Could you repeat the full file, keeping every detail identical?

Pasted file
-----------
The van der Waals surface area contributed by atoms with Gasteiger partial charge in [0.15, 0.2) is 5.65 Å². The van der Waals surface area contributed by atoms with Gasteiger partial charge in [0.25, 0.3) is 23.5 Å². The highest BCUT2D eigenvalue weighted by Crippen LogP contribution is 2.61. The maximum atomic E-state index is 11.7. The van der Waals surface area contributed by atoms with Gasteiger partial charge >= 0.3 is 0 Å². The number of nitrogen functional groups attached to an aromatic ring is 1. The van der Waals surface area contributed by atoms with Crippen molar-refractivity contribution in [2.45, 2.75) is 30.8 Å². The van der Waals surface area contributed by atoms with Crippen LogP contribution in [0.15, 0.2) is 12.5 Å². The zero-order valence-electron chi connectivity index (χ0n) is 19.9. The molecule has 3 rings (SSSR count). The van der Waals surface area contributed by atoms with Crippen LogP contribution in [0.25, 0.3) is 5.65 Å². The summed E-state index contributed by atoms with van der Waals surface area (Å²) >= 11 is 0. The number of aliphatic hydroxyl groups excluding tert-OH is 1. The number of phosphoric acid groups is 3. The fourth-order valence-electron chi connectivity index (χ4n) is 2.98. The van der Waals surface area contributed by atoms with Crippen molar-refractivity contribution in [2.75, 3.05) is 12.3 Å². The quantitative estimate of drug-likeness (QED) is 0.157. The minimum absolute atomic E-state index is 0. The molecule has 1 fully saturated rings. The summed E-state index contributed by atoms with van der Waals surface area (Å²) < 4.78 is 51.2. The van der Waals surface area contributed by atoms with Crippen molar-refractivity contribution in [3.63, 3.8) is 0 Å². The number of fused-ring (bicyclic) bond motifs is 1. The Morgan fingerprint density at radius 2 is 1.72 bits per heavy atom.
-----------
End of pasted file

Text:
The van der Waals surface area contributed by atoms with Gasteiger partial charge in [0.15, 0.2) is 5.65 Å². The van der Waals surface area contributed by atoms with Gasteiger partial charge in [0.25, 0.3) is 23.5 Å². The highest BCUT2D eigenvalue weighted by Crippen LogP contribution is 2.61. The maximum atomic E-state index is 11.7. The van der Waals surface area contributed by atoms with Gasteiger partial charge >= 0.3 is 0 Å². The number of nitrogen functional groups attached to an aromatic ring is 1. The van der Waals surface area contributed by atoms with Crippen molar-refractivity contribution in [2.45, 2.75) is 30.8 Å². The van der Waals surface area contributed by atoms with Crippen LogP contribution in [0.15, 0.2) is 12.5 Å². The zero-order valence-electron chi connectivity index (χ0n) is 19.9. The molecule has 3 rings (SSSR count). The van der Waals surface area contributed by atoms with Crippen LogP contribution in [0.25, 0.3) is 5.65 Å². The summed E-state index contributed by atoms with van der Waals surface area (Å²) >= 11 is 0. The number of aliphatic hydroxyl groups excluding tert-OH is 1. The number of phosphoric acid groups is 3. The fourth-order valence-electron chi connectivity index (χ4n) is 2.98. The van der Waals surface area contributed by atoms with Crippen molar-refractivity contribution in [2.75, 3.05) is 12.3 Å². The quantitative estimate of drug-likeness (QED) is 0.157. The minimum absolute atomic E-state index is 0. The molecule has 1 fully saturated rings. The summed E-state index contributed by atoms with van der Waals surface area (Å²) < 4.78 is 51.2. The van der Waals surface area contributed by atoms with Crippen molar-refractivity contribution in [3.63, 3.8) is 0 Å². The number of fused-ring (bicyclic) bond motifs is 1. The Morgan fingerprint density at radius 2 is 1.72 bits per heavy atom.